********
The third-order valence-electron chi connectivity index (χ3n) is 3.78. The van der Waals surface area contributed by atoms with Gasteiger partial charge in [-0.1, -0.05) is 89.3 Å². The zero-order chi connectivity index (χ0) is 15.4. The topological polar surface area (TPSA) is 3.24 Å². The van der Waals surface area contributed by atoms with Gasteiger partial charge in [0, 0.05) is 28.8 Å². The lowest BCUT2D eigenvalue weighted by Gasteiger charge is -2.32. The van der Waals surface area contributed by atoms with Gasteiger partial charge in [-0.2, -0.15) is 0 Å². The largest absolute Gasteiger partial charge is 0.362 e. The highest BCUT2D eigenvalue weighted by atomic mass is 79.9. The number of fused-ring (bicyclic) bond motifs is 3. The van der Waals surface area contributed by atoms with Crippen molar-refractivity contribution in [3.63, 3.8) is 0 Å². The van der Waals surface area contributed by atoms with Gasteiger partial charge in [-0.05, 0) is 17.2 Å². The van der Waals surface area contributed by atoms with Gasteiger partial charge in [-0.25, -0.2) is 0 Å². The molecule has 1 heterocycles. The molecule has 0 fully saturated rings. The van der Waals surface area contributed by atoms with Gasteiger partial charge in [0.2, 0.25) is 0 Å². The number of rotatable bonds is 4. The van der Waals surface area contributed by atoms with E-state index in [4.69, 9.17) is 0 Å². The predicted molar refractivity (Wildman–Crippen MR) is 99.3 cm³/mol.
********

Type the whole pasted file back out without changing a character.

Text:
The third-order valence-electron chi connectivity index (χ3n) is 3.78. The van der Waals surface area contributed by atoms with Gasteiger partial charge in [-0.1, -0.05) is 89.3 Å². The zero-order chi connectivity index (χ0) is 15.4. The topological polar surface area (TPSA) is 3.24 Å². The van der Waals surface area contributed by atoms with Gasteiger partial charge in [0, 0.05) is 28.8 Å². The lowest BCUT2D eigenvalue weighted by Gasteiger charge is -2.32. The van der Waals surface area contributed by atoms with Gasteiger partial charge in [-0.2, -0.15) is 0 Å². The largest absolute Gasteiger partial charge is 0.362 e. The highest BCUT2D eigenvalue weighted by atomic mass is 79.9. The number of fused-ring (bicyclic) bond motifs is 3. The van der Waals surface area contributed by atoms with Crippen molar-refractivity contribution in [3.63, 3.8) is 0 Å². The van der Waals surface area contributed by atoms with Gasteiger partial charge in [-0.05, 0) is 17.2 Å². The van der Waals surface area contributed by atoms with Gasteiger partial charge in [-0.25, -0.2) is 0 Å². The molecule has 1 heterocycles. The molecule has 0 fully saturated rings. The van der Waals surface area contributed by atoms with Gasteiger partial charge in [0.2, 0.25) is 0 Å². The number of rotatable bonds is 4. The van der Waals surface area contributed by atoms with E-state index in [4.69, 9.17) is 0 Å². The predicted molar refractivity (Wildman–Crippen MR) is 99.3 cm³/mol.